Foreign players must form domestic partnerships to capture the burgeoning satcom opportunity in India

21 March 2024 | Research

Luke Wyles

Article | PDF (3 pages) | Satellite Capacity

“Partnering with a domestic telecoms operator allows foreign satellite operators to circumvent Indian foreign direct investment (FDI) scrutiny and use their partner’s existing licences.”


The Indian Space Research Organisation (ISRO) has previously dominated the market for satellite communications (satcom) capacity provision in India. However, the NewSpace policy is revolutionising the historically isolated Indian space sector by enabling private sector participation from both domestic and international parties. Indeed, foreign satellite capacity will be essential to address the USD13.5 billion opportunity in India’s satcom market. NewSpace will reduce market access barriers for private and international players, but the pace of change remains slow. Nonetheless, India is the world’s most populous country and presents a vast opportunity for satellite operators and service providers due to its growing economy and over 700 million people with no/limited internet access.

India promises huge revenue opportunities for satellite operators, but the ecosystem will need to grow beyond the incumbents

Analysys Mason forecasts that the cumulative revenue for satcom capacity in India will exceed USD13.5 billion between 2022 and 2032 (Figure 1). The business case for wideband services will become weaker in all verticals other than video, and revenue from high-throughput satellites (HTS) will grow significantly (CAGR of 35.6%). The largest opportunity is in the presently unaddressed broadband access segment, which is expected to account for a quarter of the total satcom capacity revenue between 2022 and 2032. India’s geography has hindered terrestrial infrastructure from reaching a largely untapped rural population, but satellite technology can increasingly be used to reach this group as the Indian government’s commitment to digitalisation makes satcom services more affordable.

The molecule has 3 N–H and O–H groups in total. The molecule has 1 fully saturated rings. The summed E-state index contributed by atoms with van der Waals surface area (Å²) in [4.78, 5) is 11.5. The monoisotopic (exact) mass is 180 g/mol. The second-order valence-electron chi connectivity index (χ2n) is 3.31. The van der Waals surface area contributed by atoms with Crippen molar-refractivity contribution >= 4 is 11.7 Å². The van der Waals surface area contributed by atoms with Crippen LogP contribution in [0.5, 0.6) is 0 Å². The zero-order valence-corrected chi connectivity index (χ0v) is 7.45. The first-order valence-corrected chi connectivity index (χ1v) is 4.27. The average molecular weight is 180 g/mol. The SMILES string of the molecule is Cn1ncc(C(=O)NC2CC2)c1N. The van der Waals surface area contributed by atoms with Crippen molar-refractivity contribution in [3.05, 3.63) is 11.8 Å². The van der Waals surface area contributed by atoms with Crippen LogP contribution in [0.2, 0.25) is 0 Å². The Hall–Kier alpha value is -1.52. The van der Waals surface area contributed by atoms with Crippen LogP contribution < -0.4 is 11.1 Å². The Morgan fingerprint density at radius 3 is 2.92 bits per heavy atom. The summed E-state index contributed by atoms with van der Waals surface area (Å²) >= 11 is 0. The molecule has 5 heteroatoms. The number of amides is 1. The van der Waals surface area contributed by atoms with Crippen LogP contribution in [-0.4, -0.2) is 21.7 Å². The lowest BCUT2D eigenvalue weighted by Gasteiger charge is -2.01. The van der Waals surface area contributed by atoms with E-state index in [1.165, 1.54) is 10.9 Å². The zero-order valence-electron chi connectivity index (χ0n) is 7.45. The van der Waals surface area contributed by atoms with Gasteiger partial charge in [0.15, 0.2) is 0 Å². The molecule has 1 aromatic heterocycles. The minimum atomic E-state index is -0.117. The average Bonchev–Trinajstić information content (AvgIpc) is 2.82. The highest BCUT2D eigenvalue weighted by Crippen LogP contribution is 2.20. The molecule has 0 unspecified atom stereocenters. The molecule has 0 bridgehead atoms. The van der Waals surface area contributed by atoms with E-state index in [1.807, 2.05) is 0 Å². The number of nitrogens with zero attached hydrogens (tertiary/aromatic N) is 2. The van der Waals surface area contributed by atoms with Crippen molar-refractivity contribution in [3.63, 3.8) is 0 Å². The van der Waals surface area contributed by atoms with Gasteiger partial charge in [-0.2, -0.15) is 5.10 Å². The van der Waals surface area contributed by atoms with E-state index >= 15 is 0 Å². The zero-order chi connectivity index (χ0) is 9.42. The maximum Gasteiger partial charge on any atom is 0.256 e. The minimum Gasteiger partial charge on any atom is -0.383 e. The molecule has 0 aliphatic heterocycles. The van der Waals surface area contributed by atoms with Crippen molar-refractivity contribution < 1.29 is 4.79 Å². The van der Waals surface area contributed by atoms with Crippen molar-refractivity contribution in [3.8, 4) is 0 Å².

Figure 1: Cumulative satcom capacity revenue by application, India, 2022–2032


The ISRO currently addresses a large portion of India’s satcom capacity demand with the GSAT fleet in geosynchronous equatorial orbit (GEO). Hughes Communications India (HCI) is the leading very-small-aperture terminal (VSAT) provider in India by far, after having combined with Bhati Airtel’s satcom arm in 2022 to form a combined base of over 200 000 VSATs. The largest competitor is Tata Group’s Nelco, which has strong capabilities in the enterprise and mobility segments. Analysys Mason forecasts that the demand for HTS capacity in India will grow from 44Gbit/s in 2023 to over 3Tbit/s in 2032. This surge in demand will open the door for other satellite operators and service providers to enter the market and gain market share.

Satcom players must overcome complex regulatory and licensing hurdles, and the pace of NewSpace policy changes is slow

Satellite service providers must have numerous licences and authorisations from the Department of Telecoms (DoT) and the Indian National Space Promotion and Authorisation Centre (IN-SPACe) in order to operate in India. Indeed, there are several satcom-specific licences contained within the unified licence (granted by the DoT) that is required by all telecoms players. Further details of the current regulatory framework for the Indian space market can be found in Analysys Mason’s India satellite communications market: trends and forecasts 2022–2032.